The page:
In the past, I’ve often harangued my environmental economics students with the question of why, if we are running out of natural resources, the futures markets don’t project substantial increases in oil prices. After all, a constrained supply should lead to higher prices on the one hand, and the industrialization of China, India, and other countries suggests that world demand will continue to increase (or, at least, it won’t decline substantially). Add together lower supply and higher demand and we should be seeing higher prices.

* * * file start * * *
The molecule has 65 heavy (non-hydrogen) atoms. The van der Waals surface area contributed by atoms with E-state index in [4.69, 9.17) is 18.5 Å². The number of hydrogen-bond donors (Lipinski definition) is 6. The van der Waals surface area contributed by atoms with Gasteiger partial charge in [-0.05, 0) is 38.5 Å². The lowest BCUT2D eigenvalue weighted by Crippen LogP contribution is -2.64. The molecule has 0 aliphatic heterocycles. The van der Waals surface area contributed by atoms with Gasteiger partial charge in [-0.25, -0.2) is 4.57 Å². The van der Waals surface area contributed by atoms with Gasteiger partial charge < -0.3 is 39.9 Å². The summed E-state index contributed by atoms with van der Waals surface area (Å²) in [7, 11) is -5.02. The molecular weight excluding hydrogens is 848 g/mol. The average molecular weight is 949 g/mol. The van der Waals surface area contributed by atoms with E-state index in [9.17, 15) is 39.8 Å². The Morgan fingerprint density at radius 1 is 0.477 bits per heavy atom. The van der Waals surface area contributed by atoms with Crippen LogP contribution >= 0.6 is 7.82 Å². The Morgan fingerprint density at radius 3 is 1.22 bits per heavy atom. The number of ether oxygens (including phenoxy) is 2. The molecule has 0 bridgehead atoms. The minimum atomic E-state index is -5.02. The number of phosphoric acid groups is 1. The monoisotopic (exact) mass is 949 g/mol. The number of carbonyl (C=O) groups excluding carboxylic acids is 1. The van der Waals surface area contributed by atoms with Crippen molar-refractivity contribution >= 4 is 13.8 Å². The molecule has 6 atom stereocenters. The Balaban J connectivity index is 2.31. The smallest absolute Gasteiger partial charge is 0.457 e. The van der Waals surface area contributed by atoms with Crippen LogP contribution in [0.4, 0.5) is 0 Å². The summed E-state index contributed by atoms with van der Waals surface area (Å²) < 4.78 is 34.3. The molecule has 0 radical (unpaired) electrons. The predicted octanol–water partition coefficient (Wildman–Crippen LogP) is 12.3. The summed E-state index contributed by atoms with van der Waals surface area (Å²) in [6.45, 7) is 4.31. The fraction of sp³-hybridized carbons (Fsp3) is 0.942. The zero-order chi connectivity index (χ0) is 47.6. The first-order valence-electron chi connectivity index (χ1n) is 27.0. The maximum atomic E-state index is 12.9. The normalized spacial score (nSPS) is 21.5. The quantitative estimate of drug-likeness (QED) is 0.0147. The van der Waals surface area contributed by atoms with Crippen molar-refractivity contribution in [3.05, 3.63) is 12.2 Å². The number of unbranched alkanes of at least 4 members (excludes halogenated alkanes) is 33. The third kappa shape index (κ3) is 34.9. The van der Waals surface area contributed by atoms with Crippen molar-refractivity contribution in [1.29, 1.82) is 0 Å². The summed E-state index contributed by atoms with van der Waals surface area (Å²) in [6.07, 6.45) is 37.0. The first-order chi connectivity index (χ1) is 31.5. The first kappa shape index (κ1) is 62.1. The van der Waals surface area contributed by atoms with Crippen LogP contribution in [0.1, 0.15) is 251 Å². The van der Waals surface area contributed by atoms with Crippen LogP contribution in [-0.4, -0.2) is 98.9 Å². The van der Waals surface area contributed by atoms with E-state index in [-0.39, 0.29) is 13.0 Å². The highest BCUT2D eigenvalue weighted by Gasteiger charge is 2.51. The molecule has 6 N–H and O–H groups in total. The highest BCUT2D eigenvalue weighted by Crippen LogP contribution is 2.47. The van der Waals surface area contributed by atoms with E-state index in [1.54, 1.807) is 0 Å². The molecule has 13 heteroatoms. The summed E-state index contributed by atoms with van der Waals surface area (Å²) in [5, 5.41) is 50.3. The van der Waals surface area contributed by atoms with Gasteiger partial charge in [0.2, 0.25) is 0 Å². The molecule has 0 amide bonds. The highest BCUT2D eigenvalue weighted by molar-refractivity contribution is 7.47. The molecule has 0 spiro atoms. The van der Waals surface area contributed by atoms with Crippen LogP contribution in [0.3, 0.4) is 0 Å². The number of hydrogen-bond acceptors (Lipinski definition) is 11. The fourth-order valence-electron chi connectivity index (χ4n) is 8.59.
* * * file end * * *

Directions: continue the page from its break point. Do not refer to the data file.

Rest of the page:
The scholars at www.Env-Econ.net have a nice overview of the canonical Hotelling Rule that provides some logic for increasing oil prices, along with a potential price trajectory based on marginal production costs.
Yet, anyone looking out in the world today certainly has noticed that oil prices have dropped precipitously. This screen grab from Bloomberg shows that in late 2014 oil prices moved from the $80-100 range to the $40-$60 range for the better part of 2015. Prices have continued to slide, and were just north of $30 as of a few minutes ago.
So what are we to make of all of this? Continue reading A Slippery (North?) Slope